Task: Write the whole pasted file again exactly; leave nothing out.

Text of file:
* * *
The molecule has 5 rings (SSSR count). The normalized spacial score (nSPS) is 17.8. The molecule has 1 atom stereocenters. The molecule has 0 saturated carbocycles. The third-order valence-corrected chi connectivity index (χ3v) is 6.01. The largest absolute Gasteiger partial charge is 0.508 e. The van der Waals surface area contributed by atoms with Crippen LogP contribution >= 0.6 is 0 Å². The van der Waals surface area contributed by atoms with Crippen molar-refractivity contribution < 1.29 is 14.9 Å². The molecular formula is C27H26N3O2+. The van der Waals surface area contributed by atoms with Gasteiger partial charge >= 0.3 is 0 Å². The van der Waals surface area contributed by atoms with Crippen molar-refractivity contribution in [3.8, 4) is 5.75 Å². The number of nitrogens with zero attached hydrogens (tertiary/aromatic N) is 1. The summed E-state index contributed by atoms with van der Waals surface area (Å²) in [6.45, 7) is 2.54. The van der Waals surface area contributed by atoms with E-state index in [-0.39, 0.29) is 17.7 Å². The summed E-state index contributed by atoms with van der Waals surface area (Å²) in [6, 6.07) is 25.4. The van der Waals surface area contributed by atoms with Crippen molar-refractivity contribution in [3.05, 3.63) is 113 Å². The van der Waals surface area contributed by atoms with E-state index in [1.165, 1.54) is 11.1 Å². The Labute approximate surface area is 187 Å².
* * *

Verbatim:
The molecule has 5 rings (SSSR count). The normalized spacial score (nSPS) is 17.8. The molecule has 1 atom stereocenters. The molecule has 0 saturated carbocycles. The third-order valence-corrected chi connectivity index (χ3v) is 6.01. The largest absolute Gasteiger partial charge is 0.508 e. The van der Waals surface area contributed by atoms with Crippen LogP contribution >= 0.6 is 0 Å². The van der Waals surface area contributed by atoms with Crippen molar-refractivity contribution < 1.29 is 14.9 Å². The molecular formula is C27H26N3O2+. The van der Waals surface area contributed by atoms with Gasteiger partial charge >= 0.3 is 0 Å². The van der Waals surface area contributed by atoms with Crippen molar-refractivity contribution in [3.8, 4) is 5.75 Å². The number of nitrogens with zero attached hydrogens (tertiary/aromatic N) is 1. The summed E-state index contributed by atoms with van der Waals surface area (Å²) in [6.45, 7) is 2.54. The van der Waals surface area contributed by atoms with E-state index in [-0.39, 0.29) is 17.7 Å². The summed E-state index contributed by atoms with van der Waals surface area (Å²) in [6, 6.07) is 25.4. The van der Waals surface area contributed by atoms with Crippen molar-refractivity contribution in [3.05, 3.63) is 113 Å². The van der Waals surface area contributed by atoms with E-state index in [1.165, 1.54) is 11.1 Å². The Labute approximate surface area is 187 Å².